Other prominent Kilgore residents, including the publisher and editor of the Kilgore News Herald, followed Bebee's lead and took a public position against the play. On October 3 Dave Kucifer, publisher of the News Herald, wrote an editorial that was printed directly above Bebee's letter. In it, Kucifer noted that Angels in America "deals with an alternate lifestyle foreign to Kilgore and the East Texas area." Kucifer made his pronouncement based on Bebee's interpretation of the script and didn't bother to read it himself. On October 5 Marie Eschenfelder, a reporter at The Flare, participated in a news conference at Faith Baptist Church with three fellow staff members and four ministers. Only she and a minister had read the play, she said.
Word of the controversy quickly hit the Kilgore and Longview papers. Ministers seized on it as a topic for Sunday sermons. Not long afterward, the phones in Caldwell's and Holda's offices started ringing. On October 4, 5 and 6, the college received approximately 100 calls per day, forcing Holda to install separate phone and e-mail lines. Callers accused Caldwell of identifying with the characters and promoting an unhealthy agenda among his students. Another 1,000 residents from Kilgore, Longview and Tyler signed petitions opposing the play.
"I was accused of perpetrating evil on our innocent youth, of helping to destroy their morals, by people who had never read the play," Caldwell said. He became incensed because he felt Bebee was questioning his sexual preference. But that wasn't the worst of it: One caller wished Caldwell a painful death from AIDS. Another sent him an anonymous letter in large, bold type that said, "Fuck you, you arrogant asshole. I hope you die of AIDS, too." Caldwell repeatedly denied accusations that a personal agenda had driven him to choose Angels. Over and over he told the ones who felt the play glorified homosexuality that it did exactly the opposite. All the gay characters in Angels suffer some kind of misery, he said.
Despite Caldwell's response, many took Bebee's advice and contacted county officials. In routine visits to the post office, coffee shop and barbershop, Gregg County Commissioner Charles Davis spoke to more than 20 residents who protested the play's content. He recalled about 25 more who phoned his precinct office to voice their opposition. Commissioners Danny Craig, David McBride and County Judge Mickey Smith also got complaints. Residents knew these commissioners had some leverage with Kilgore College. The five-member commission had recently awarded a $50,000 cash gift to help the financially strapped Texas Shakespeare Festival.
After Bebee's letter was printed, at least two of the five commissioners expressed misgivings about the play to the local media. On October 5 Smith told Amy Tatum of KLTV-TV in Tyler that he had some concerns about the content of Angels based on excerpts he'd heard about from constituents. He hesitated to say he would rescind the $50,000 gift to the Texas Shakespeare Festival, but when asked how he would vote if he had to that day, he said he would vote to take the money back.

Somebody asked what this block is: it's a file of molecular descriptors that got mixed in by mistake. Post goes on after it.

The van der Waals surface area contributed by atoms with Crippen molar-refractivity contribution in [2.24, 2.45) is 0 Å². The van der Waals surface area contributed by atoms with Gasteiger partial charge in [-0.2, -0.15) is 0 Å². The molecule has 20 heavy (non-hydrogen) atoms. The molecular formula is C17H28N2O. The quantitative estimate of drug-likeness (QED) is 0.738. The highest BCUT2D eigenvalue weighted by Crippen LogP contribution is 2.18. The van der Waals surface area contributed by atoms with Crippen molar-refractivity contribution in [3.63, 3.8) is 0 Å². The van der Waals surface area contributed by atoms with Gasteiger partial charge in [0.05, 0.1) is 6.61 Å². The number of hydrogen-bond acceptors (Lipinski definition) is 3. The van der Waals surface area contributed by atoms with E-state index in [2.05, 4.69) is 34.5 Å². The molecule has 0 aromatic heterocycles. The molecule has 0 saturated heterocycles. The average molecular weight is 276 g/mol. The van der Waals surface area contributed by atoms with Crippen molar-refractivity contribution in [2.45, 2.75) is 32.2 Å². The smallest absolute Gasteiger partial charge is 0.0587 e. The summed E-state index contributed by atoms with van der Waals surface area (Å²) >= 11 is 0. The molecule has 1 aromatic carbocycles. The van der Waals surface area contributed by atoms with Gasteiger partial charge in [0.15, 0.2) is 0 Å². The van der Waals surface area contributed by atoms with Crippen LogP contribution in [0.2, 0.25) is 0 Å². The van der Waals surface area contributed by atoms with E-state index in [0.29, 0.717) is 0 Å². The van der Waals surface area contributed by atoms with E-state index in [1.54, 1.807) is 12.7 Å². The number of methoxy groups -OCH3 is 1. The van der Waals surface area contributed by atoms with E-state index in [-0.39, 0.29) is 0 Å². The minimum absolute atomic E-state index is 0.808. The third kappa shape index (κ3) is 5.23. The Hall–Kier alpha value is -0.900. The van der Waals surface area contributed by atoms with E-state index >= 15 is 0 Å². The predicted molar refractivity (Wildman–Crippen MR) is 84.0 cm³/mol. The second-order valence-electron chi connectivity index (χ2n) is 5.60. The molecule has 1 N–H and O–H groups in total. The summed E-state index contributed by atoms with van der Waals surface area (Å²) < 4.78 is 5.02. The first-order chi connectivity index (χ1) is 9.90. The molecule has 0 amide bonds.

"The message of the play was fine," Smith told the Houston Press. "It was the vulgarity I had a problem with. I don't think you should put 17- or 18-year-old kids on stage using that kind of language." Smith said he didn't see anything wrong with Kushner's bleak view of the plight of AIDS sufferers but felt there was a different way to teach kids about AIDS. "We're a Bible Belt, conservative, religious area, and I'd like to keep it that way."
An October 7 article in the Tyler Morning Telegraph reported that commissioners McBride, Davis and Craig intended to vote on rescinding the festival's grant if the play opened as planned. In the article, McBride denied any attempt to censor the play.
wMembers of the Kilgore College board of trustees soon felt pressure to take sides in the growing controversy. Trustee Gary Burton called for a special meeting to stop the play and voiced his concerns in a long letter to the Longview News Journal. In the letter, he acknowledged that the play presented important issues but in a context too offensive to the public. Holda spent all day, from October 6 through 8, talking to board members individually about their concerns. They feared the scandal would hurt the major gifts campaign and the college's image.
Randall Brint, a trustee who represents the neighboring towns of White Oak and Sabine, both of which are inside the college's taxing district, approached several drama experts to get a more objective viewpoint about the merits of Kushner's play. On October 11 he emailed a letter to Sidney Berger, director of the Houston Shakespeare Festival and the University of Houston drama department, asking about his experience with the play and whether Kilgore was being close-minded about it. Berger recalled telling Brint, "We're not dealing with a piece of pornography. Theater has to provoke. It has to disturb This does not mean it's always safe."